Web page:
I have just completed a portrait of my good friend Amy and her family. She and I went to high school together and became close quickly. I was new, and she was gracious. Anyway, long story short, we went off to college and our seperate ways and came back in touch a few years back, where I learned the AMAZING things she is doing and has done. We have a really fun relationship now, watching what each other does with the skills we have attained over this life. Also, we love to talk about balancing lifetime goals with family and trying to keep them all part of one great dream. She also has been a GREAT supporter of my art, she flies in for shows, buys paintings, and most of all looks and thinks and talks to me about it. Always at the right time, when I feel I have no direction, there is Amy, putting into words what I try so desperately to express. I asked her to give me a little background infomation about her and Paul, she is great with words, I'm better with paint. So, if you want to be inspired... take the time to read what one family is doing to improve the fate of the world.
Paul and I met in Farafenni, The Gambia in 1997 when I was there
considering topics for my doctoral dissertation. I decided to study
and reproductive behavior in a polygynous society. The question was
posed to me, are men polygynous for the women or the children? My
answer, after three years of research, was both. In the rural Gambia,
men's idea of what it is to be successful is based on being the leader
of an active and productive family. And, for anyone wondering, many
in The Gambia are very concerned about their family's well-being and
want provide for everyone equally. I have always been interested in
gender studies but as I learned more and more, I wanted to apply my
science to improving public health and making a difference. As an
epidemiologist/demographer, I try to make sure my research is directly
relevant to health programs that will benefit the most disadvantaged.
At the Centers for Disease Control and Promotion, I am working to show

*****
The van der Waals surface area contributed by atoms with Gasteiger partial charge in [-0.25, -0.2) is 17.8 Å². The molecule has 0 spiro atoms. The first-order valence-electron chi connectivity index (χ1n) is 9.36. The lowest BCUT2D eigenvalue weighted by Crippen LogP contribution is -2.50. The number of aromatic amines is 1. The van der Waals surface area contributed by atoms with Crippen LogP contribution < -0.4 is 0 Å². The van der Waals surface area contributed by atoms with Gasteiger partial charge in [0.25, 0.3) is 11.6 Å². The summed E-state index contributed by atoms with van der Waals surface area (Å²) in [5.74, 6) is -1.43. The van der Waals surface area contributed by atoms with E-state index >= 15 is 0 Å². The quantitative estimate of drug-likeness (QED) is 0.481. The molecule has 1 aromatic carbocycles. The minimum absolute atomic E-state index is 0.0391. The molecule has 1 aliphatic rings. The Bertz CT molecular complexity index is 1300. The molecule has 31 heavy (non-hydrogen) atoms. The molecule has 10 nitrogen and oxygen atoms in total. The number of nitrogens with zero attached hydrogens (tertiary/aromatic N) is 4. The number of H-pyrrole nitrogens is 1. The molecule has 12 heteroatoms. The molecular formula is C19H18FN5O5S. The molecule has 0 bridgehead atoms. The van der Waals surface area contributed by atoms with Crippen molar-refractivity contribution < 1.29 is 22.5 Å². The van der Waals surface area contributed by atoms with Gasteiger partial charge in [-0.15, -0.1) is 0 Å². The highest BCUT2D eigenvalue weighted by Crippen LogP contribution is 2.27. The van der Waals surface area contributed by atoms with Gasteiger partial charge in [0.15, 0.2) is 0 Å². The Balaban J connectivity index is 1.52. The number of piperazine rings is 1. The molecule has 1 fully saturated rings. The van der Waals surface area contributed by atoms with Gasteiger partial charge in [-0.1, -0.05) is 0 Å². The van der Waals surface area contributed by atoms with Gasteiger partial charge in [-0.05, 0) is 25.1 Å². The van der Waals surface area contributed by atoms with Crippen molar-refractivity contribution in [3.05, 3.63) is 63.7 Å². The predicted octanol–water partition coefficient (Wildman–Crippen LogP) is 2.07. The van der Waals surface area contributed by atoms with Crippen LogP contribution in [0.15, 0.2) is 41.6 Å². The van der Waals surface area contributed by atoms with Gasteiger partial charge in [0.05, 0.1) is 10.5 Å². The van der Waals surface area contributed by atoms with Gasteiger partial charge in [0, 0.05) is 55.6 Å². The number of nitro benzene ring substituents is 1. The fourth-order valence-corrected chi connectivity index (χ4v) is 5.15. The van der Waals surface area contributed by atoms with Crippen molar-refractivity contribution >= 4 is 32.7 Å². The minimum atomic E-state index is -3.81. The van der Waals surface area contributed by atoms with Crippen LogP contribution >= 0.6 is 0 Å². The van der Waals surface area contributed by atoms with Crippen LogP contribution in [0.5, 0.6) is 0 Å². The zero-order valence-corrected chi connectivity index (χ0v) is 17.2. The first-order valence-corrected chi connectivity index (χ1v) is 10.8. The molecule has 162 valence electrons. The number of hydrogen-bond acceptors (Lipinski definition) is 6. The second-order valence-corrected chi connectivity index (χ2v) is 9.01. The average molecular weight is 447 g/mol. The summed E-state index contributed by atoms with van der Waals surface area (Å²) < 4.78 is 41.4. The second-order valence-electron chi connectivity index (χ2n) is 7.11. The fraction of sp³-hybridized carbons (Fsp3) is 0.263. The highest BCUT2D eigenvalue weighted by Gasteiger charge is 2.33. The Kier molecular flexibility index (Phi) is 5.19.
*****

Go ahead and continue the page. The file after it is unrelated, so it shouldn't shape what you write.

the impact of the US government's malaria programs in sub-Saharan
with a really great team of people.
Paul's work on trachoma, a potentially blinding eye infection, has
included demonstrating that flies spread the infection, identifying
breeding sites for flies, showing that building latrines to reduce
breeding sites can reduce infection, and evaluating programs that
promote hygiene and sanitation as ways to reduce trachoma. At The
Carter Center now he runs programs in several African countries and
works to address trachoma directly. He also still finds time to
new scientific findings in top medical journals, including two in the
Lancet this year!
By the time Paul and I left The Gambia in 2002, we had both earned our
doctoral degrees, been married for 4 years and our first daughter was
months old. Our second daughter was born while we were living in
England in 2003. At the moment, we are settled in Atlanta with our
children in a fabulous school that shares our values of equality,
respect for all peoples and the environment, and community service.
girls are healthy and make us proud every day. We live down the street
from the Martin Luther King Center and work at fabulous institutions.
We travel to England to visit family and enjoy long walks over rolling,
For both of us, our work is as important as our family. Today is our
eighth anniversary and we adore our two daughters but Paul is off in
Southern Sudan and I am busy at work getting ready for a meeting in DC
tomorrow. We are both very passionate about the need to improve the
health of people around the world, especially in Africa where poverty
puts people at risk of diseases caused by infection, nutrition and poor
access to health care. Hopefully, our children will respect us for
and not feel neglected when we wave good-bye from another taxi to the